Grammar workbooks were one of the tools I turned to occasionally, but I used them differently. If we are studying adjectives in the Arrow Guide, then I might pull a few adjective worksheets from a workbook or website to support our discussion. This allowed everyone to review the same grammar concept so I could continue to focus my energy and lessons. In addition, my kids spent at least one year in middle school learning with a full grammar program to drive home all of the skills in a more systematic fashion.

I also used a spelling curriculum with two of my kids who struggled more with spelling. The other two kids were natural spellers so copywork was enough for them.

We didn’t use any additional workbooks for vocabulary, but many families use Wordly Wise 3000 to help their children develop higher-level vocabulary words. Instead, we used Marie’s Words for vocabulary development. We have such a good time with these vocabulary words that using them and reviewing them doesn’t feel like school work. Best of all, we are all learning and using the same plethora of SAT words.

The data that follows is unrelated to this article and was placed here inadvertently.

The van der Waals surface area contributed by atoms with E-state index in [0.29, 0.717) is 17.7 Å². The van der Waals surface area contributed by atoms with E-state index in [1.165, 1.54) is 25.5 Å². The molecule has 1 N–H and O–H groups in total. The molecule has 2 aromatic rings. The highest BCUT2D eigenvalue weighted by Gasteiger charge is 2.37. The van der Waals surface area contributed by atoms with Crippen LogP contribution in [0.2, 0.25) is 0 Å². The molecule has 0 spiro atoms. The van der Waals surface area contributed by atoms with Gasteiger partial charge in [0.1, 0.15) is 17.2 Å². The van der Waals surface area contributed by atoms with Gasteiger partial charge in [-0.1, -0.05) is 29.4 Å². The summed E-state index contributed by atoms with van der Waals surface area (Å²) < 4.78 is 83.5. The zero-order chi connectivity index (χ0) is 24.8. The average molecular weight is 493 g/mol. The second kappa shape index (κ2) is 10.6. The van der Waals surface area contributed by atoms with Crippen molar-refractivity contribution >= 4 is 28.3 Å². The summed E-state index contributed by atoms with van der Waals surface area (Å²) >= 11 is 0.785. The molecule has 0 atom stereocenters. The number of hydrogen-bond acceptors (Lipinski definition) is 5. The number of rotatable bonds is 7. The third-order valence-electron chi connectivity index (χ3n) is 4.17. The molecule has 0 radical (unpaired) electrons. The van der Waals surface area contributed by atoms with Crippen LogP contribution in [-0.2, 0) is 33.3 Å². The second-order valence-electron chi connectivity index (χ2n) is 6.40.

If you love the Brave Writer curriculum then you will also love:

Live, Online Book Clubs for Kids
Book Club Discussion Questions for Any Book
Celebrate a Book: Themed Book Club Guides
How to Plan a Fun Book Club for Kids

Connect

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4 thoughts on “A Thorough Review of the Brave Writer Curriculum for Literature”

  1. Hi, I have enjoyed reading your review. I have been eyeballing Brave Writer for over a year now and am getting ready to just make a purchase. I have a 9 year old and 7 year old and am wondering if you could recommend an Arrow guide that would be a good one to begin with. Do you also use the Partnership Writing as well?

    Thanks!

    1. I have really loved all of the Arrow Guides. The new site now includes more information about literary content, so you might peek around. I own all of the writing programs and we dabble in and out of them. We have also taken some online classes.